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Race-based hate crimes up nearly 40 percent in D.C.

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Protesters gathered at a rally outside the McDonald's in Rosedale, Md., in April to call for more protections for transgender people. Police in D.C. say the majority of hate crimes in the city target people based on their sexual orientation.
Armando Trull
Protesters gathered at a rally outside the McDonald's in Rosedale, Md., in April to call for more protections for transgender people. Police in D.C. say the majority of hate crimes in the city target people based on their sexual orientation.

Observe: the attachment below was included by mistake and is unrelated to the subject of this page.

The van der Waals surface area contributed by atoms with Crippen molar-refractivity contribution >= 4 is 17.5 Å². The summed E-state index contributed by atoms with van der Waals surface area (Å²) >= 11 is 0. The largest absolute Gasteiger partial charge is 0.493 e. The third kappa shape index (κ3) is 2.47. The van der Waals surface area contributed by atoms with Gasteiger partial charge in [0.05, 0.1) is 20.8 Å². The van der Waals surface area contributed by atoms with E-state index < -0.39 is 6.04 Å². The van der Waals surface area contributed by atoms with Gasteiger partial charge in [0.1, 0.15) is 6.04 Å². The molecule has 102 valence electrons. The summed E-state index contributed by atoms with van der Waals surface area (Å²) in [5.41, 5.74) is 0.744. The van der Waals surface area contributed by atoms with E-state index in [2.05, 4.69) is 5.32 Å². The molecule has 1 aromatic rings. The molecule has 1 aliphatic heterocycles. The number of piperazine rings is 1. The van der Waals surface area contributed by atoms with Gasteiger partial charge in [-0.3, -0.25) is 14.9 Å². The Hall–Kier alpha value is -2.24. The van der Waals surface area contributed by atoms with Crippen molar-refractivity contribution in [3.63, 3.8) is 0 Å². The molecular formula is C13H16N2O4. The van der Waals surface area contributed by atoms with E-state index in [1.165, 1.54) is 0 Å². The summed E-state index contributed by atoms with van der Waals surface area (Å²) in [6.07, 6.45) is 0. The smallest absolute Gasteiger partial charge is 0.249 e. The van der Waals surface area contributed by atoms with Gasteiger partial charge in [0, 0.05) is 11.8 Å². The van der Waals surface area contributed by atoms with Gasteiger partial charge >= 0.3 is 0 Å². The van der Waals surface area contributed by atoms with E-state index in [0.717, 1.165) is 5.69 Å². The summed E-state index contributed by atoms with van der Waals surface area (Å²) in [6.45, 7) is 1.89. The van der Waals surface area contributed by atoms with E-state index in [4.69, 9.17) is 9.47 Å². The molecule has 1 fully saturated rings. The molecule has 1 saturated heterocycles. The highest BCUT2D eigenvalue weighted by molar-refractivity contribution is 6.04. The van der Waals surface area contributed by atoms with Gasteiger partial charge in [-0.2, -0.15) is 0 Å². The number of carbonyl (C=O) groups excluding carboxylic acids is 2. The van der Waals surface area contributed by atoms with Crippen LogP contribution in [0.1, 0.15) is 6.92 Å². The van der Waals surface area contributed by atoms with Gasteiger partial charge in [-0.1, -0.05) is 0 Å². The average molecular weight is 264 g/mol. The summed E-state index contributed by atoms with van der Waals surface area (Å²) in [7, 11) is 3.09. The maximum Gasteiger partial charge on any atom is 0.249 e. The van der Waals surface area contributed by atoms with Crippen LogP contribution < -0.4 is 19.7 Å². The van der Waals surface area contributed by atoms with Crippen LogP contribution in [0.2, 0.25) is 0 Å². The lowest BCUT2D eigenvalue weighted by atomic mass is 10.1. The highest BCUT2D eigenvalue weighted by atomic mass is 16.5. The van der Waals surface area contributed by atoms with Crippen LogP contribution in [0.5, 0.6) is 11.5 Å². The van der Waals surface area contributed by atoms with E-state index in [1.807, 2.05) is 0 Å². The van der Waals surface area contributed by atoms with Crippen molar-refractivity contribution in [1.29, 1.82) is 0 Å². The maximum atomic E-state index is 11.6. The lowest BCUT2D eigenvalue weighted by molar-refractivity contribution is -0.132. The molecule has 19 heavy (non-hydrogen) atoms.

Police Chief Cathy Lanier says while most bias crimes continue to be based on a victim’s sexual orientation, there’s been sharp increase in hate crimes based on race.

Lanier says so far this year, race-based hate crimes have made up nearly 40 percent of reported bias crimes - a four-fold increase over previous years. Among the targets of the crimes were Latinos working at construction sites.

She says it’s impossible to know whether this uptick – and the overall increase in reported hate crimes – is based on increased violence or better police reporting and outreach.

“The more comfortable people feel with reporting to police, the more they will come forward," Lanier said. "We all admit there is still a lot of unreported crime.”

Lanier said reported crimes based on a victim’s sexual orientation remain the most prevalent hate crime and advocates say transgender women remain particularly vulnerable to violence.

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